I’m sorry you are here but thank you for seeking help.
Grief is personal and individual, and every person’s experience it differently. Your personality, your support system, your natural coping mechanisms and many other things will determine how this loss will affect you. Grief is not limited to feelings of sadness. It can also involve guilt, yearning, anger, and regret. Emotions are often surprising in their strength or mildness. They can also be confusing. One person may find themselves grieving a painful relationship. You might feel some relief if the person who died was suffering.
There are no rules, no timetables, and no linear progression. Some people feel better they have begun the grieving process after a few weeks or months, and for others it may take years. And during this process there may be setbacks-this process can’t be controlled. However, you can feel as if you have guidance and some preparation on how to navigate it. It’s critical that you treat yourself with patience and compassion and allow the process to unfold. There is no need for you to feel alone in this process.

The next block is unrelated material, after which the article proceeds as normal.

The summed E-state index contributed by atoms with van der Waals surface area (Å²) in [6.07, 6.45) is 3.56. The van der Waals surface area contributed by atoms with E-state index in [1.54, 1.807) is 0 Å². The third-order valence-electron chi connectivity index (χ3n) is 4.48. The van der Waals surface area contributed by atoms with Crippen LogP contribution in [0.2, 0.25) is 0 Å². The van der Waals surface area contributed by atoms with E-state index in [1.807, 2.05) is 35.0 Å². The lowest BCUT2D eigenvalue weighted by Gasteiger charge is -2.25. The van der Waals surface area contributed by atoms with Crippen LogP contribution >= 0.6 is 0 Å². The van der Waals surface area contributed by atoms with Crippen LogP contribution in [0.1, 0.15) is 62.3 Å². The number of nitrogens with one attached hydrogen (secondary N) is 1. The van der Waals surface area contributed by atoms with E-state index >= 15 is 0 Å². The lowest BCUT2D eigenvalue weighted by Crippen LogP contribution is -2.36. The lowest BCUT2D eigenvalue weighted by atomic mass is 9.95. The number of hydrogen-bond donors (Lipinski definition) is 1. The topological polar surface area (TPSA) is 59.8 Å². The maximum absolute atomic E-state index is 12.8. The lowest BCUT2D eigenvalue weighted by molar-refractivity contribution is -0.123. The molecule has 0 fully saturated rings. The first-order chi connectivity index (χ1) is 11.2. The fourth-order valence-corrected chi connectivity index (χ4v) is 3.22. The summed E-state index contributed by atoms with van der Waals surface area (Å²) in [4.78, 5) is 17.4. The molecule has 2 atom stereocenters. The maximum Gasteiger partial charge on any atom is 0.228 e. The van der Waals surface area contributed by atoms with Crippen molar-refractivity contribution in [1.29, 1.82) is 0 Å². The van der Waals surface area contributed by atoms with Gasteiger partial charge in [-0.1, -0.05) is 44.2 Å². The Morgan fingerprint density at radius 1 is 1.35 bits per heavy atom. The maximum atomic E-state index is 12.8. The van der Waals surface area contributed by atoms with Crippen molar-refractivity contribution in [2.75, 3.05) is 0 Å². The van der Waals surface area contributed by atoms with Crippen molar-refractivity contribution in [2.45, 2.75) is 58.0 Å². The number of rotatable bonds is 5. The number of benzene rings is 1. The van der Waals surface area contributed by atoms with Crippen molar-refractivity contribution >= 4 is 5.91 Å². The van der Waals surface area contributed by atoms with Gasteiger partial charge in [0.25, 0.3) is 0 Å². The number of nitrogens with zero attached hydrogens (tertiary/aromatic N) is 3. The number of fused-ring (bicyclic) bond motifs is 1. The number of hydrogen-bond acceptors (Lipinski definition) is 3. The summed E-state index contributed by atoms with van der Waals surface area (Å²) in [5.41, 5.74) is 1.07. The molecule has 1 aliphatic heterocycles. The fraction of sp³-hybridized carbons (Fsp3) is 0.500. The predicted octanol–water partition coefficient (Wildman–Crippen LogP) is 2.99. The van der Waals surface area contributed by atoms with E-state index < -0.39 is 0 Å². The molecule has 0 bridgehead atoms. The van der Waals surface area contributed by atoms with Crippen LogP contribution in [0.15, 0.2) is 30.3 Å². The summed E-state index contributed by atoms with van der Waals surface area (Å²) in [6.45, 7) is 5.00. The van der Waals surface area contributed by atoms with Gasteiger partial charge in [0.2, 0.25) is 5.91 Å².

My training on grief and bereavement has been a priority in the last 10 years. I am certified in compassionate bereavement care. This means I am trained and believe grief is a normal response to a horrible event such as death. I use current evidence-based practices in traumatic grief, and I am based in a non-medicalized, non-pathologizing, mindfulness-approach. Bereavement counseling is based in the ability to be non-judgmental about how your grief or why you grieve. Grief counseling will allow you to learn to support your participation in healthy, grief-related activities according to your comfort level.